The western saddle or cowboy saddle as we know it today, had its origins in the St. Louis, MO area in the late 1700’s. Now the question is – Why? The United States was settled from the east coast moving westward and from Mexico moving north. The saddles that were brought to this country from Europe whether they be civilian or military were basically English saddles lacking the high back seat, fork or horn. The saddles coming out of Mexico were not much more than frames with stirrups and goard horns. Neither of these two types of saddles, English or Mexican, was suited to the rugged use needed in the West.
St. Louis was the jumping off point for the West; it was the last visage of civilization. Therefore, those stout-hearted individuals seeking to go West had to outfit themselves before leaving the area. St. Louis, Missouri became the Mecca of the best gun makers, tailors, wagon builders, metal smiths and saddlers on this continent. As stated earlier, neither the military saddles from the East or the Mexican charro saddles were suitable. These saddles were modified for many years in St. Louis giving birth to the new Western saddles. See the following books for further reading on this fascinating subject:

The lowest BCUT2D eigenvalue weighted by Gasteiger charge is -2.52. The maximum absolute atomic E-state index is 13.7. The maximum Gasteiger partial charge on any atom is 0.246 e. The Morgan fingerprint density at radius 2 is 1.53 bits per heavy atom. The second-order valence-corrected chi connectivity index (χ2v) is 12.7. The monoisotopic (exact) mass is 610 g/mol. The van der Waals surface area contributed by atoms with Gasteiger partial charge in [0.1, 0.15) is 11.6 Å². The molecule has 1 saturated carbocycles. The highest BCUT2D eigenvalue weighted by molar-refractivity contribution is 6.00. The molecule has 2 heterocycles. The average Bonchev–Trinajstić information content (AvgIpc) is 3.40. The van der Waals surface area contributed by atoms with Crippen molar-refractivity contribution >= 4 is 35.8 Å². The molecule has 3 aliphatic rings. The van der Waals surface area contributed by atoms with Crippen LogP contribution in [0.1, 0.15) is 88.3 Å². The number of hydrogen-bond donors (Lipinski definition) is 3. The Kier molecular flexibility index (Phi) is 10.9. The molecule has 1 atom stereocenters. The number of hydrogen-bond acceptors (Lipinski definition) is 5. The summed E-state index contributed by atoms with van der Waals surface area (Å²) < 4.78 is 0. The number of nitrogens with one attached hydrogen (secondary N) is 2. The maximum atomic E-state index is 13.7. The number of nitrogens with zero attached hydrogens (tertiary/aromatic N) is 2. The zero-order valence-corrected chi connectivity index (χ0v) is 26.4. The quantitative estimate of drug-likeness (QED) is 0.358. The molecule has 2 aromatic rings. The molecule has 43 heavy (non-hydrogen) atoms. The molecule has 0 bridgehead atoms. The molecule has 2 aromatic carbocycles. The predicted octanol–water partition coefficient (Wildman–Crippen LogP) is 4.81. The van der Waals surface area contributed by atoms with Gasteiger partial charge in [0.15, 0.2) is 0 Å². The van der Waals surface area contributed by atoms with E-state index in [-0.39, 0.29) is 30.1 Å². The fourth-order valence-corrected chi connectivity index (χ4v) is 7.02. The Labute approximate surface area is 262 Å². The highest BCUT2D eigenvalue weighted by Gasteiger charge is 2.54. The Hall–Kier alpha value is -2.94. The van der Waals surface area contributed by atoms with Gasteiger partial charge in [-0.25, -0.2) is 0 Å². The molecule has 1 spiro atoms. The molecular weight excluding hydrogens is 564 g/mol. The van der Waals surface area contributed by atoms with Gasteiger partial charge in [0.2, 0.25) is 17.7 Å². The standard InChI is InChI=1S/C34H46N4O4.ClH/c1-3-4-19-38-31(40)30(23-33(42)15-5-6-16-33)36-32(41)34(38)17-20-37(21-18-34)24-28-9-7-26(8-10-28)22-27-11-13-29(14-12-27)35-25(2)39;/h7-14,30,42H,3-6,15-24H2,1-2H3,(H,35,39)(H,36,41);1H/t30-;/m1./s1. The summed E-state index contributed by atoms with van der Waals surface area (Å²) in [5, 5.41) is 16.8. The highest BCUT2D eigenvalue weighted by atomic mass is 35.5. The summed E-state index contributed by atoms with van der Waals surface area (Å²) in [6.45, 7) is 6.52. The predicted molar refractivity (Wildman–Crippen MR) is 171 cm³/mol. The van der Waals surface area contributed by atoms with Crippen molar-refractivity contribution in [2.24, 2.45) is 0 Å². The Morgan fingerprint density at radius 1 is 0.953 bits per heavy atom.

Man Made Mobile: Early Saddles of Western North America by Richard E. Ahlborn, Editor. Published by Smithsonian Institution Press, 1980.
They Saddled the West by Lee M. Rice and Glenn R. Vernam. Cornell Maritime Press, Centreville, Maryland, 1975.
Saddles by Russel H. Beatie. University of Oklahoma Press, Norman, OK, 1981.
United States Military Saddles, 1812 – 1943 by Randy Steffen. University of Oklahoma Press, Norman, OK, 1973.